Talk About: Gandhi on Geeta

For Gandhi religion wasn’t something buried in its lofty scriptures, but ” a living faith speaking like a mother to her aching children.” In his interpretation of the Bhagavad Gita, one of the two religious books of the Hindus that he always kept with him,the other one was the Ramayan of Tulsidas. He explained further his central idea of nonviolence, though he admits that the Gita apparently approves of war. His explanation to it was that the great stories of Hinduism are allegories, not historical accounts, and that each age must read them in the light of their own spiritual knowledge and social needs. He saw Gita as a book of ethics, emphasizing selfless devotion in the cause of human brotherhood. Let us see what he wrote on Geeta-

Krishna of the Gita is perfection and right knowledge personified; but the picture is imaginary. That does not mean that Krishna, the adored of his people, never lived. But perfection is imagined. The idea of a perfect incarnation is an after growth.

In Hinduism, ‘incarnation’ is ascribed to one who has performed some extraordinary service of mankind. All embodied life is in reality an incarnation of God, but it is not usual to consider every living being an incarnation. Future generations pay this homage to one who, in his own generation, has been extraordinarily religious in his conduct. I can see nothing wrong in this procedure. It takes nothing from God’s greatness, and there is no violence done to the Truth. There is an Urdu saying which means “Adam is not God but he is a spark of the Divine.” And therefore he who is the most religiously behaved has most of the divine spark in him. It is in accordance with this train of thought that Krishna enjoys, in Hinduism, the status of the most perfect incarnation.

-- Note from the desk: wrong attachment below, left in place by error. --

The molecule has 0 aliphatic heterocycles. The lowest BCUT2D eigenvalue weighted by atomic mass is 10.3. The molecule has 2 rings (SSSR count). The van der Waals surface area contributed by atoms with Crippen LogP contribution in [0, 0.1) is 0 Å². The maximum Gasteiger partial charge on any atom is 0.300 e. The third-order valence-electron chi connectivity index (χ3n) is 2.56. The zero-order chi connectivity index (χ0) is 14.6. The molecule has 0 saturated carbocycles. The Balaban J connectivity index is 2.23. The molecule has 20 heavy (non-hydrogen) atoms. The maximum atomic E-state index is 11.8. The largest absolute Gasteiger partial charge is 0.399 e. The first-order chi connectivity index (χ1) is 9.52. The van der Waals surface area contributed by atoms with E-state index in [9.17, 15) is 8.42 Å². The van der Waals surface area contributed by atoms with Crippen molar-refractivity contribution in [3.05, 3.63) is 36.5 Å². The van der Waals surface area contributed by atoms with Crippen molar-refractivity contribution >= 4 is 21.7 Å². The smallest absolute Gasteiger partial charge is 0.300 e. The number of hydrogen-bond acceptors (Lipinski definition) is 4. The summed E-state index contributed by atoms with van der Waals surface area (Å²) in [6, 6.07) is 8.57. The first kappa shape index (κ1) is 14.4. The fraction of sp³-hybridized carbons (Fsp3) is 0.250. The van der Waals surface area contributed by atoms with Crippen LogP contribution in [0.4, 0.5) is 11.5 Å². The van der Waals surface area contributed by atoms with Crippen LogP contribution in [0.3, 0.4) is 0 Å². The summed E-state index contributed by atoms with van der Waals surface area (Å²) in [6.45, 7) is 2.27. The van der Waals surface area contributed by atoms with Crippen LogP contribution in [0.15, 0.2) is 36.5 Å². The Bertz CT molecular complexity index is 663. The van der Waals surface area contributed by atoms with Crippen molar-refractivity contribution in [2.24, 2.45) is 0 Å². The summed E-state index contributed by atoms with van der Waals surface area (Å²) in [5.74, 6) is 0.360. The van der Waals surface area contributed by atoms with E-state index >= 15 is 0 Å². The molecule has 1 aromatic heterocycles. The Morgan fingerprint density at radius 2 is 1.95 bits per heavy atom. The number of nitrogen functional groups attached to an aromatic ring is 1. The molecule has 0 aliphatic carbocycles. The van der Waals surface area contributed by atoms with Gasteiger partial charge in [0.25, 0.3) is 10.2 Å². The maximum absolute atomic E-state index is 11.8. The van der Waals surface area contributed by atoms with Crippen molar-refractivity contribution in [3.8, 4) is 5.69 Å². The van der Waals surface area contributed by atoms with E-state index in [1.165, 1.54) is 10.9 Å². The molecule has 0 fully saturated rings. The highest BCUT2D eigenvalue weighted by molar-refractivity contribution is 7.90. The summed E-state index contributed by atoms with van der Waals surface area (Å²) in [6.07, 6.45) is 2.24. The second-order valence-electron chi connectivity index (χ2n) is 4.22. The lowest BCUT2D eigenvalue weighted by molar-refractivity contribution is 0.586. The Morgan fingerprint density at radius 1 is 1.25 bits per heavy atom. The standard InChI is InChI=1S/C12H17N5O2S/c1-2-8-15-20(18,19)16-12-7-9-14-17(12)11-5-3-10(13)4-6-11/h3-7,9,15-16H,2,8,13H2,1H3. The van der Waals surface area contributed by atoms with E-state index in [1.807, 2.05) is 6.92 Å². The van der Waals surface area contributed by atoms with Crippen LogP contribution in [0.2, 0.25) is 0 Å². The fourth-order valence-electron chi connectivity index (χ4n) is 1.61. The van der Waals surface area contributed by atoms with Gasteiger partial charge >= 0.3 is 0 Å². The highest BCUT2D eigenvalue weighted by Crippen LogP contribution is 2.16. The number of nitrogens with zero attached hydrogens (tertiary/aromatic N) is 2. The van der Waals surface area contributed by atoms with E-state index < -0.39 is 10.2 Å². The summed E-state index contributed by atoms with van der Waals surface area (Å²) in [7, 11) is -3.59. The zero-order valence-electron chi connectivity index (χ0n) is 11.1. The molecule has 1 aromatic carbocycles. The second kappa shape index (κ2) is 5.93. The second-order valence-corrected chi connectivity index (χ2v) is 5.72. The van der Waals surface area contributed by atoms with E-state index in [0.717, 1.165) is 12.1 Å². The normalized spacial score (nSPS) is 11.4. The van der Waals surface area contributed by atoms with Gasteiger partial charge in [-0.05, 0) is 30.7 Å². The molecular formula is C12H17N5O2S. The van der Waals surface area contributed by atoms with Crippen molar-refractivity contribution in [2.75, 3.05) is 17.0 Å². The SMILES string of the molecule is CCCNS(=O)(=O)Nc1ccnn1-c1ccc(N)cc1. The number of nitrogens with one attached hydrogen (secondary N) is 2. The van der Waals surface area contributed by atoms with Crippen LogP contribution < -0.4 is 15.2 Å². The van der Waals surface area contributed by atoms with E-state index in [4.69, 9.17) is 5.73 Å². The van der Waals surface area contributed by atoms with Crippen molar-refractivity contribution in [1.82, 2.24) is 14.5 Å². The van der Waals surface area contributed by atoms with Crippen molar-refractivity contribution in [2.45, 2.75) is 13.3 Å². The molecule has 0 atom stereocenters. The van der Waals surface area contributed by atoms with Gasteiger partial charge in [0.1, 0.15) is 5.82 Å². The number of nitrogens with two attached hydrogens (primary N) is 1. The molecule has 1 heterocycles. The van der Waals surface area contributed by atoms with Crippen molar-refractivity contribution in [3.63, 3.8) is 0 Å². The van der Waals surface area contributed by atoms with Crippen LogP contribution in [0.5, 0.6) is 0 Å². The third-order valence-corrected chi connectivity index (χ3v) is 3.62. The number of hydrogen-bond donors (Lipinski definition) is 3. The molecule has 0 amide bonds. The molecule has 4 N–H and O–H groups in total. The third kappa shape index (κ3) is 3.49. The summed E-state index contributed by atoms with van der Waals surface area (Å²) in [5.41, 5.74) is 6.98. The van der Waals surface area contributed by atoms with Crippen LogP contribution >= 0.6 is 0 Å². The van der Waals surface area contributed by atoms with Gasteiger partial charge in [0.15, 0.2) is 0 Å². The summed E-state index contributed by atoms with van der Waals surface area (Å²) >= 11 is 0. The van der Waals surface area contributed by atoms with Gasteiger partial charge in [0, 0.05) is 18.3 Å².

This belief in incarnation is a testimony of man’s lofty spiritual ambition. Man is not at piece with himself till he has become like unto God. The endeavor to reach this state is the supreme, the only ambition worth having. And this is self-realization. This self-realization is the subject of the Gita, as it is of all scriptures. But its author surely did not write it to establish that doctrine. The object of the Gita appears to me to be that of showing the most excellent way to attain self-realization. That which is to be found, more or less clearly, spread out here and there in Hindu religious books, has been brought out in the clearest possible language in the Gita even at the risk of repetition.

That matchless remedy is renunciation of fruits of action. This is the center around which the Gita is woven. This renunciation is the central sun, around which devotion, knowledge and the rest revolve like planets. The body has been likened to a prison. There must be action where there is body. Not one embodied being is exempted from labor. And yet all religions proclaim that it is possible for man, by treating the body as the temple of God, to attain freedom. Every action is tainted, be it ever so trivial. How can the body be made the temple of God? In other words, how can one be free from action, i.e. from the taint of sin? The Gita has answered the question in decisive language:

“By desireless action; by renouncing fruits of action; by dedicating all activities to God, i.e., by surrendering oneself to Him body and soul.”

Desirelessness or renunciation does not come for the mere talking about it. It is not attained by an intellectual feat. It is attainable only by a constant heart-churn.

Right knowledge is necessary for attaining renunciation. Learned men possess a knowledge of a kind. They may recite the Vedas from memory, yet they may be steeped in self indulgence. In order that knowledge may not run riot, the author of the Gita has insisted on devotion accompanying it and has given it the first place. Knowledge without devotion will be like a misfire.

Therefore, says the Gita: “Have devotion, and knowledge will follow.”

This devotion is not mere lip worship, it is wrestling with death. Hence the Gita’s assessment of the devotee’s qualities is similar to that of sage’s.